melanistic


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mel·a·nism

 (mĕl′ə-nĭz′əm)
n.
1. See melanosis.
2. Dark coloration of the skin, hair, fur, or feathers because of a high concentration of melanin.

mel′a·nis′tic adj.
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References in periodicals archive ?
The induction and recovery times were determined at five stages of melanistic and not melanistic clownfish (Amphiprion ocellaris) and different sexes of Swordfish (Xiphophorus helleri).
Eastern gray squirrels (Sciurus carolinensis) are found in two main color morphs: a gray morph and a darker melanistic morph (Koprowski, 1994).
Melanistic individuals exhibit dark or even black pelage or appendages resulting from the excessive deposition of melanin, and this condition occurs less frequently than does albinism (Sage 1963).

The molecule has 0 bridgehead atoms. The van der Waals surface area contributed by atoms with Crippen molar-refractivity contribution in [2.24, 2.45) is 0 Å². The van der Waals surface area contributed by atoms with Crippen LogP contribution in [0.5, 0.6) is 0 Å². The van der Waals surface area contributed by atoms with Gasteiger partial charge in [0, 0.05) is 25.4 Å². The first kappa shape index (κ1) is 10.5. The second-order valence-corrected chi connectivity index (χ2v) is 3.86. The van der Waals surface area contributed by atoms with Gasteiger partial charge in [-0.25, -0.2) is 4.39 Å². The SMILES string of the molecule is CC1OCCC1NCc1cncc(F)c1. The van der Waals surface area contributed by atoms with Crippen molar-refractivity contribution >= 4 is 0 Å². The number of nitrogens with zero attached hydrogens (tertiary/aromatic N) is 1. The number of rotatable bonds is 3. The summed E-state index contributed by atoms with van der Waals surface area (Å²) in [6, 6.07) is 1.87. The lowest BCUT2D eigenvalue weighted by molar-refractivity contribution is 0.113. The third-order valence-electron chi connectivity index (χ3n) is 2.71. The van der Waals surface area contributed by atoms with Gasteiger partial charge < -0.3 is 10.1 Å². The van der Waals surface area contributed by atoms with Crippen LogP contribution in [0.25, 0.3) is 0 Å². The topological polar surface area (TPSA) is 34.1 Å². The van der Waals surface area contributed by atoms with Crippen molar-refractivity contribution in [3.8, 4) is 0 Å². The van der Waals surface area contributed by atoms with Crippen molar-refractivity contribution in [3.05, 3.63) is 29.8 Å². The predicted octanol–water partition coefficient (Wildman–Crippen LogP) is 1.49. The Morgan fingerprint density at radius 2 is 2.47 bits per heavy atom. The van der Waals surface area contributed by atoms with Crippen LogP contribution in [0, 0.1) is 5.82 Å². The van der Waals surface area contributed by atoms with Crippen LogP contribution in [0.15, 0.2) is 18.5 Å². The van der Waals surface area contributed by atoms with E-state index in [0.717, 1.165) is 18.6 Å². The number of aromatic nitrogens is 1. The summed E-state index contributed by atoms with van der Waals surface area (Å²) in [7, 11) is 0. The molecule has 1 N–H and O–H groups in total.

Karpestam E, Merilaita S, Forsman A (2012a) Reduced predation risk for melanistic pygmy grasshoppers in post-fire environments.
The "black leopard" is a rare melanistic color phase (opposite albinism) that can occur anywhere, but in Africa it's perhaps most common in Ethiopia.
Similar to a previous study of melanistic leopards Panthera pardus (Hedges et al.
The presence of melanistic hamsters was positively associated with high temperatures and high levels of precipitation.
Albino and melanistic genets (Genetta genetta) in Europe.
Larval lengths refer to BL of ethanol-preserved larvae, and descriptions of pigmentation refer to melanistic pigment.
After studying several of these species, he determined that southern specimens often exhibited a melanistic variation (with intermediates) of the color form fairly consistently, and therefore determined that these are not varieties or subspecies but simply melanistic forms of the corresponding northern species.
Head of the environmental department of the British Sovereign Bases, Pantelis Charilaou, said: "A melanistic individual is a very, very rare sighting.